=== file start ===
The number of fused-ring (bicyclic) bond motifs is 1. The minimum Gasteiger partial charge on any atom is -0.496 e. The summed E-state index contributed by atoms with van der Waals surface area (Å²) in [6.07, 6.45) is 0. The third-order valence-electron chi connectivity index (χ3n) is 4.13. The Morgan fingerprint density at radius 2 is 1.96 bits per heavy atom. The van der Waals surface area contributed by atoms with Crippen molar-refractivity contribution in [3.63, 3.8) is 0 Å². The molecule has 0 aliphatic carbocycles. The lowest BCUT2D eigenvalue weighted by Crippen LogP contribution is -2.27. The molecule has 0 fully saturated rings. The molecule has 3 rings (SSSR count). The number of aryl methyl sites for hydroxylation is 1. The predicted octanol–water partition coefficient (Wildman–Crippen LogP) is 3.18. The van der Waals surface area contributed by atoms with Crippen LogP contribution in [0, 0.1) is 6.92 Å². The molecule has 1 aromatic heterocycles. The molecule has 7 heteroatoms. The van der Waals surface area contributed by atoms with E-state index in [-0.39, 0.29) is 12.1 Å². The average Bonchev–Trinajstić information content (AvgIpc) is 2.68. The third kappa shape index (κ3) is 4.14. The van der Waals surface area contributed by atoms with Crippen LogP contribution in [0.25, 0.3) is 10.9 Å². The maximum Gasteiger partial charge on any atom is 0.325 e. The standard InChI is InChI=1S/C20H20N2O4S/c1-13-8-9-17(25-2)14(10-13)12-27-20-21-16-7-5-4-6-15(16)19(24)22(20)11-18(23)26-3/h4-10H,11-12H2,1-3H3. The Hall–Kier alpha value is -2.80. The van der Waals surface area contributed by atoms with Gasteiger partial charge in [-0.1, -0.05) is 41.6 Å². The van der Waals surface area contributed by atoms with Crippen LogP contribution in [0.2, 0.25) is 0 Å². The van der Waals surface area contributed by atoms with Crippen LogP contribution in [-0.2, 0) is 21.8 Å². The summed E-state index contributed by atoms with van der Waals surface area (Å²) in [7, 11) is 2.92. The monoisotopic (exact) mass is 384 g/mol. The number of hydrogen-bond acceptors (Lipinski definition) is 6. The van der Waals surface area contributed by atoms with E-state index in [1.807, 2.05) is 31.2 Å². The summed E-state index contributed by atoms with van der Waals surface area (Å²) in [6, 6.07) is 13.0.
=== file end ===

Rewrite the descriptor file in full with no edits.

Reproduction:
The number of fused-ring (bicyclic) bond motifs is 1. The minimum Gasteiger partial charge on any atom is -0.496 e. The summed E-state index contributed by atoms with van der Waals surface area (Å²) in [6.07, 6.45) is 0. The third-order valence-electron chi connectivity index (χ3n) is 4.13. The Morgan fingerprint density at radius 2 is 1.96 bits per heavy atom. The van der Waals surface area contributed by atoms with Crippen molar-refractivity contribution in [3.63, 3.8) is 0 Å². The molecule has 0 aliphatic carbocycles. The lowest BCUT2D eigenvalue weighted by Crippen LogP contribution is -2.27. The molecule has 0 fully saturated rings. The molecule has 3 rings (SSSR count). The number of aryl methyl sites for hydroxylation is 1. The predicted octanol–water partition coefficient (Wildman–Crippen LogP) is 3.18. The van der Waals surface area contributed by atoms with Crippen LogP contribution in [0, 0.1) is 6.92 Å². The molecule has 1 aromatic heterocycles. The molecule has 7 heteroatoms. The van der Waals surface area contributed by atoms with E-state index in [-0.39, 0.29) is 12.1 Å². The average Bonchev–Trinajstić information content (AvgIpc) is 2.68. The third kappa shape index (κ3) is 4.14. The van der Waals surface area contributed by atoms with Crippen LogP contribution in [0.25, 0.3) is 10.9 Å². The maximum Gasteiger partial charge on any atom is 0.325 e. The standard InChI is InChI=1S/C20H20N2O4S/c1-13-8-9-17(25-2)14(10-13)12-27-20-21-16-7-5-4-6-15(16)19(24)22(20)11-18(23)26-3/h4-10H,11-12H2,1-3H3. The Hall–Kier alpha value is -2.80. The van der Waals surface area contributed by atoms with Gasteiger partial charge in [-0.1, -0.05) is 41.6 Å². The van der Waals surface area contributed by atoms with Crippen LogP contribution in [0.2, 0.25) is 0 Å². The van der Waals surface area contributed by atoms with Crippen LogP contribution in [-0.2, 0) is 21.8 Å². The summed E-state index contributed by atoms with van der Waals surface area (Å²) in [7, 11) is 2.92. The monoisotopic (exact) mass is 384 g/mol. The number of hydrogen-bond acceptors (Lipinski definition) is 6. The van der Waals surface area contributed by atoms with E-state index in [1.807, 2.05) is 31.2 Å². The summed E-state index contributed by atoms with van der Waals surface area (Å²) in [6, 6.07) is 13.0.